By Joseph Geringer  

Fondless Memories

"If you hate a person, you hate something in him that is part of yourself."

-- Hermann Hesse

To all who knew him, Sam Giancana wasn’t quite human.

He was the epitome of the American Dream gone haywire. Born not long after the Horatio Alger Age, when America’s polyglot melting pot dreamed of a life of serenity with room to grow, Giancana thrived on disorder. Where a heart should have been there was hellfire, burning his chest with a wolverine-like mayhem. And the mayhem seared through his veins until it flooded his brain with kinetically dark visions. When, indeed, he channeled his visions to become a success in his field -- and exceedingly, lavishly rich -- the money he had earned through deeds of chaos and violence merely bankrolled other, more complex feats of disorder. Like a Caligula bent on autonomy, his empire spread. And though it rotted with decay it glimmered with a false facade of gold, economically, dollar by dollar.

He reveled in and soaked in his plunder.

When Oscar Wilde’s anti-hero Dorian Gray gazed upon his painting in its full oily blossom of evil, the caricature of his soul, he might well have been looking at a portrait of Sam Giancana incarnate. His acts of murder, lust, betrayal ooze like coagulating blood on the canvas of this century’s worse moments. The St. Valentine’s Day Massacre, the creation of the policy rackets in Chicago, the JFK and Bobby Kennedy assassinations, the murder of Marilyn Monroe: these are but the deepest pockmarks in an infinite number of other scars he was alleged, according to recently presented theories, to have carved on the face of the American Dream.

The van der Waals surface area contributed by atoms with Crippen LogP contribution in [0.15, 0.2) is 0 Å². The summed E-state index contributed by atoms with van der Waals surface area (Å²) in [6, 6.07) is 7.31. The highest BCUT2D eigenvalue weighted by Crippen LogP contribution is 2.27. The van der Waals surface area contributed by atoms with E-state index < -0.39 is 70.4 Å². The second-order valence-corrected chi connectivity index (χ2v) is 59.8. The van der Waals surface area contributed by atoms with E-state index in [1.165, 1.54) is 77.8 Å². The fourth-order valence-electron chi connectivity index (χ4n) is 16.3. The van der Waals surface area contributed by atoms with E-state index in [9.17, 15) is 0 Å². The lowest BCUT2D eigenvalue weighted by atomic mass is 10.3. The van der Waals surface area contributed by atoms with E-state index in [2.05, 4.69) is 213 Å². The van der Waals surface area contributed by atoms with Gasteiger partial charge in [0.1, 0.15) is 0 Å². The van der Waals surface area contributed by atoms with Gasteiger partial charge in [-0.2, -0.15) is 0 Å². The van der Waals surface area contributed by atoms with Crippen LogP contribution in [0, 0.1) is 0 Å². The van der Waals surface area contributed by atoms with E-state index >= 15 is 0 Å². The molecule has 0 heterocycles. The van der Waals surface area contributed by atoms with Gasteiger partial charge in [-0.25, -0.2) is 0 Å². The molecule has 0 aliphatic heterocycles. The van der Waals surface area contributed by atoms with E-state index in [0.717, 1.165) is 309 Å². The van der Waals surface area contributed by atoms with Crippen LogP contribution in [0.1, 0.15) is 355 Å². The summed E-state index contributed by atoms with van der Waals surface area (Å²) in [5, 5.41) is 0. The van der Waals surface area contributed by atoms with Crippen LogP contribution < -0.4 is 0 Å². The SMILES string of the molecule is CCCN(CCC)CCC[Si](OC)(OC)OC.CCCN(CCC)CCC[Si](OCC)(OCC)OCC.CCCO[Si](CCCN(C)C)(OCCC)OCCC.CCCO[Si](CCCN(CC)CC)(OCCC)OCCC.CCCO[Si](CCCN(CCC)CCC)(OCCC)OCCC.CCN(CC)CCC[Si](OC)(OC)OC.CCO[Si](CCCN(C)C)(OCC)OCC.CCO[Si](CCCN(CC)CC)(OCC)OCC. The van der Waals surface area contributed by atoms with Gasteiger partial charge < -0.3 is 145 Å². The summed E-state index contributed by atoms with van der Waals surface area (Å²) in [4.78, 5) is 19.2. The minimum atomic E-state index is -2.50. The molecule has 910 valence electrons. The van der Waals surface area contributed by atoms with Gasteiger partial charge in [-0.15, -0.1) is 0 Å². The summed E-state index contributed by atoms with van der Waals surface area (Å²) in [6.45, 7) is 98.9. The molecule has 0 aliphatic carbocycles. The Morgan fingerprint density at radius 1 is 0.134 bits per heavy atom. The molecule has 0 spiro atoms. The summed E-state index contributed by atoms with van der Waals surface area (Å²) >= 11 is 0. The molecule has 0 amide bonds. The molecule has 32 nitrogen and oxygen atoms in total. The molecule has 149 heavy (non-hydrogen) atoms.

He took full advantage of the bad times to his own advantage. Using people, the low and the mighty, like rubber balls -- to bounce when thrown -- he would discard those people with bullet, knife and bomb when their purpose had been dissipated.

If, perhaps, he did feel one emotion, it was the joy of killing. Murder dominates his story. Murder eliminated his rivals. Murder vanished witnesses. Murder eradicated competition. Murder dealt revenge. Time magazine’s award-winning investigative reporter Sandy Smith writes, "Giancana was just a killer, that’s all. And he was proud of it. As boss, if there was a problem, he’d listen to a very brief description and then say, ‘Hit him! Hit him!’...Giancana would cuss and scream and howl and try to intimidate you. He was, in almost every respect, a savage."

Oddly, whenever he heard of a gang-initiated killing (even those he caused), he would utter dry-voiced, "Live by the sword, die by the sword," as if he didn’t recognize that more as his own platform.

Sociologists have called him a product of his environment; psychiatrists have diagnosed him as psychopathic; criminologists have gone so far as to say he was a mastermind -- the nearest to anything that might be called a note of praise for Sam Giancana.

But, those who knew him admit that his actions cannot be bottled under any specific label, except to say they seemed to abandon genuine human feeling. In their wake are signposts to hell.

1. Fondless Memories

2. Born in Hell

3. Killin' for Capone

4. Changing of the Guard

5. Moving Up

6. Eyeing the World

7. Kennedy Connection

8. Wayward Politics

9. Betrayal

10. Marilyn Monroe

11. Nov. 22, 1963

12. Downfall

13. To Die in Hell

14. Bibliography

15. The Author
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